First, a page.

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High-end versus Low-end Thermal Imaging for Detection of Arterial Perforators

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Background: Thermal imaging was first reported as a method for detection of arterial perforators in 1968 and has since been shown to be an extremely accurate way to assess perforators with an audible Doppler signal, using high-end professional thermal cameras. This technology has recently become easily accessible with the advent of smartphone-compatible, low-end thermal cameras. Several groups have reported on the use of these devices in the pre-, intra-, and postoperative phase, yet there have been few attempts to validate them against existing methods or compare them with high-end thermal cameras.

Methods: The aim of this study was to compare a low-end smartphone-compatible thermal camera, the FLIR ONE Pro (ONEPro), priced US $400, with a high-end thermal camera the FLIR A35sc (A35sc), priced US $5000, for the detection of arterial perforators on the anterolateral thigh, using a handheld Doppler and Color Doppler Ultrasound to verify the results.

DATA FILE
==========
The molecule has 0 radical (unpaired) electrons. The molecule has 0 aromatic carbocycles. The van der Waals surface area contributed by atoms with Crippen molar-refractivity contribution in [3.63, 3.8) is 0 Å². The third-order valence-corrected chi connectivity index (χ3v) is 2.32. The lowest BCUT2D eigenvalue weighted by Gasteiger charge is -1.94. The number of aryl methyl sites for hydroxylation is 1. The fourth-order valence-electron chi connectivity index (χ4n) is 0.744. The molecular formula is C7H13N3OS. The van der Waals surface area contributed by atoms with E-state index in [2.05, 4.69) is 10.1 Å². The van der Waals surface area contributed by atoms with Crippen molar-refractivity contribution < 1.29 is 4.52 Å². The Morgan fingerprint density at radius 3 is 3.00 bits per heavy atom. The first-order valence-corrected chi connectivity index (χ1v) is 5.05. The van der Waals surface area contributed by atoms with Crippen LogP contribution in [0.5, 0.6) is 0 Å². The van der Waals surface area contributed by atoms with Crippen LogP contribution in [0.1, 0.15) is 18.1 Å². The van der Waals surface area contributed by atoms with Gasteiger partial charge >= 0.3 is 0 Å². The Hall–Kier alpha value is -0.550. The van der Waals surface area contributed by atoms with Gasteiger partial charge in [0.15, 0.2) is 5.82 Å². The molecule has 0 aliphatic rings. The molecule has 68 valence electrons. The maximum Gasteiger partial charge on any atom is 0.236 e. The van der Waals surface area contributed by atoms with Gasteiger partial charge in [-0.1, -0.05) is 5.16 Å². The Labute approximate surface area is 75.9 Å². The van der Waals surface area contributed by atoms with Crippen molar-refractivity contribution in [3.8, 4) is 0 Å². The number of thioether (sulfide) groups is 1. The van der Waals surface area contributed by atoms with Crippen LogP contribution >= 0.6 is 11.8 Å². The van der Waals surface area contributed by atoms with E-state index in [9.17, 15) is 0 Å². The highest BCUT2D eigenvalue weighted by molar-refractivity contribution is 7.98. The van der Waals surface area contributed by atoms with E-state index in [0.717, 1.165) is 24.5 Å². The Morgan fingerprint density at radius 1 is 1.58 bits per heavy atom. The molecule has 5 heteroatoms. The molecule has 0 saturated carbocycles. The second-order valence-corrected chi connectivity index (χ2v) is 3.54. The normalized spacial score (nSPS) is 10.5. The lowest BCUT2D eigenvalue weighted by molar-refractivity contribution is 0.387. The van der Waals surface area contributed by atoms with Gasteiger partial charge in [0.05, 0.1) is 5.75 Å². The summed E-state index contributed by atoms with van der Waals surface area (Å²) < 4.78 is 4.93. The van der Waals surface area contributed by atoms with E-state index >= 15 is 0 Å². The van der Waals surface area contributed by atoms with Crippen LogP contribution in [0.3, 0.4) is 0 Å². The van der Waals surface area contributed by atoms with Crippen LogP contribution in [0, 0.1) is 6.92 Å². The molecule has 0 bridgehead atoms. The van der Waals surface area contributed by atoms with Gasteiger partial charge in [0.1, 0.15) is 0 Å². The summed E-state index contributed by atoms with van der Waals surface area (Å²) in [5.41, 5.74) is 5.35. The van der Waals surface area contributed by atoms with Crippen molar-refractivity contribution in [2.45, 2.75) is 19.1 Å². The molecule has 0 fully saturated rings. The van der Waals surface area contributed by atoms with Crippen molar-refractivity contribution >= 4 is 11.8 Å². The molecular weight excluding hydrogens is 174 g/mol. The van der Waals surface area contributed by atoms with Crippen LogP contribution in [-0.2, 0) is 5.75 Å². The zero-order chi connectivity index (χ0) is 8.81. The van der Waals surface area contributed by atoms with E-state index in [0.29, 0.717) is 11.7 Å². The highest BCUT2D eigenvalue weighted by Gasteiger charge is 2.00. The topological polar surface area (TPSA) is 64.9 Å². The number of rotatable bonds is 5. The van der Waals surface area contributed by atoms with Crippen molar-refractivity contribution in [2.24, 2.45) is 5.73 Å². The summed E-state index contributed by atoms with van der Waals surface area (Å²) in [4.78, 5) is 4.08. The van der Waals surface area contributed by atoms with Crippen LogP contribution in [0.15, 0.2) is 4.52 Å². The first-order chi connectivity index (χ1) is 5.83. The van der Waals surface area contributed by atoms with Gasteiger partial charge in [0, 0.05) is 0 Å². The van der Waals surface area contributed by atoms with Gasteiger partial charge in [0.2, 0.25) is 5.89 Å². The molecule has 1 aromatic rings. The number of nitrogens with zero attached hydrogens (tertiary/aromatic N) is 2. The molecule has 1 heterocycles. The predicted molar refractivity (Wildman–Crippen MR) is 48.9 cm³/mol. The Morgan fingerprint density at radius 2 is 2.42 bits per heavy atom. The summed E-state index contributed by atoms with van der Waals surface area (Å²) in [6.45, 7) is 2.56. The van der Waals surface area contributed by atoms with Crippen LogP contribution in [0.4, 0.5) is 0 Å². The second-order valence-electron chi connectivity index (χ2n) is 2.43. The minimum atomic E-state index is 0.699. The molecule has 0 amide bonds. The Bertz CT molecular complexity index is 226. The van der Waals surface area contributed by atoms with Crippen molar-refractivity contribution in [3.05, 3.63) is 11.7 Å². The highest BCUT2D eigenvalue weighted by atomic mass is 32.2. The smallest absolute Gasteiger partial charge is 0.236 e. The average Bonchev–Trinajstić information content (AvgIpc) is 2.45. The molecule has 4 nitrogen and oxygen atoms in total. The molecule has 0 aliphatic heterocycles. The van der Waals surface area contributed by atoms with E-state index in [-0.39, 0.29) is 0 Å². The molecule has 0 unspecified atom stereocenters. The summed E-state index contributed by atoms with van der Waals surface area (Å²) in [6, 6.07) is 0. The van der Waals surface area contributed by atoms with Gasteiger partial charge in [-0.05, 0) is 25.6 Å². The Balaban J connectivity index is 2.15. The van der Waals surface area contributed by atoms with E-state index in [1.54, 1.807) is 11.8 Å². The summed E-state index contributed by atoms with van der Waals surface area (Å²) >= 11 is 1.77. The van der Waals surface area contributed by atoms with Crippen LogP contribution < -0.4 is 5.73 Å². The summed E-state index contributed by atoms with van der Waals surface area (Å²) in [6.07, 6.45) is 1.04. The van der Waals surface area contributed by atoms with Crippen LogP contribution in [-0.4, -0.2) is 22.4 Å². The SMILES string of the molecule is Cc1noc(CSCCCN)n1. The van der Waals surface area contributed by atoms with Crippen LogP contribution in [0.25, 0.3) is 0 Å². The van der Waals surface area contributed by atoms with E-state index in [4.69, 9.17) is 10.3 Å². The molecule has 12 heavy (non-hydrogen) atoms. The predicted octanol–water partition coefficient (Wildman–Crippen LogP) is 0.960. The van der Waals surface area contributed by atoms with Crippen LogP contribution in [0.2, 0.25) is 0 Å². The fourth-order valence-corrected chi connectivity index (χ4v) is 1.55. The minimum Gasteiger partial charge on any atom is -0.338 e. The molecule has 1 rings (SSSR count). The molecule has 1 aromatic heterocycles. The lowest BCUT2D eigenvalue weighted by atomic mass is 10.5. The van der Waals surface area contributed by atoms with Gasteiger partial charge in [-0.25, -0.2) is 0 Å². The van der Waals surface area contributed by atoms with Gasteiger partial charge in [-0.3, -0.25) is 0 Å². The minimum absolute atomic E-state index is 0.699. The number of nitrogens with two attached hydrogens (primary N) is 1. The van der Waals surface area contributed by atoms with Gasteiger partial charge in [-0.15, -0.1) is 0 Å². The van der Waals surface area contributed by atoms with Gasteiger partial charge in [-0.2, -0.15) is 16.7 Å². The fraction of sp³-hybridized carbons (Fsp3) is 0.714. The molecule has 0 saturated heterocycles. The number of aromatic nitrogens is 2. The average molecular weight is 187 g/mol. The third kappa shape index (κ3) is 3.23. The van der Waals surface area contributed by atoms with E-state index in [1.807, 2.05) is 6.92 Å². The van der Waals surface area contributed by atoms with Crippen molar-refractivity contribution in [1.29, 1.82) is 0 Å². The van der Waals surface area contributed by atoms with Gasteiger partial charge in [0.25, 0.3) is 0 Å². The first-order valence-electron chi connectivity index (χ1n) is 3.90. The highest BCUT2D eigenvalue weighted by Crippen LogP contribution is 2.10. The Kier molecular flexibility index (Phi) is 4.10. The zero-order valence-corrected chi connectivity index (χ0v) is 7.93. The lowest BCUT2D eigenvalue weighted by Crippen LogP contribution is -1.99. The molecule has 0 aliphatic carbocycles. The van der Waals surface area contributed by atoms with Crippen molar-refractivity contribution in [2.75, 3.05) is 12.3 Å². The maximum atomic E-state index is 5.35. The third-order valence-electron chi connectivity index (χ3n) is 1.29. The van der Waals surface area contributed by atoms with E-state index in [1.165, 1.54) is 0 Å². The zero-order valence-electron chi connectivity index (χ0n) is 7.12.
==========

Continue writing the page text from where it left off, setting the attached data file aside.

Results: We examined 23 thighs in 13 healthy volunteers and identified a total of 779 hotspots using both cameras. The A35sc identified on average 33.5 hotspots per thigh. The ONEPro identified on average 31.5 hotspots per thigh. Using a handheld Doppler, we confirmed 95.9% of hotspots identified with the ONEPro and 95.8% of hotspots identified with the A35sc. Using Color Doppler Ultrasound, we confirmed 95% of hotspots identified using the ONEPro and 94.9% of hotspots identified with the A35sc.

Conclusion: While the high-end camera identified slightly more hotspots, verification data were very similar for the 2 cameras, and for clinical purposes these differences are negligible.

Original languageEnglish
Article numbere3175
JournalPlastic and reconstructive surgery. Global open
Volume8
Issue number10
Pages (from-to)e3175
ISSN2169-7574
DOIs
Publication statusPublished - Oct 2020

ID: 61928993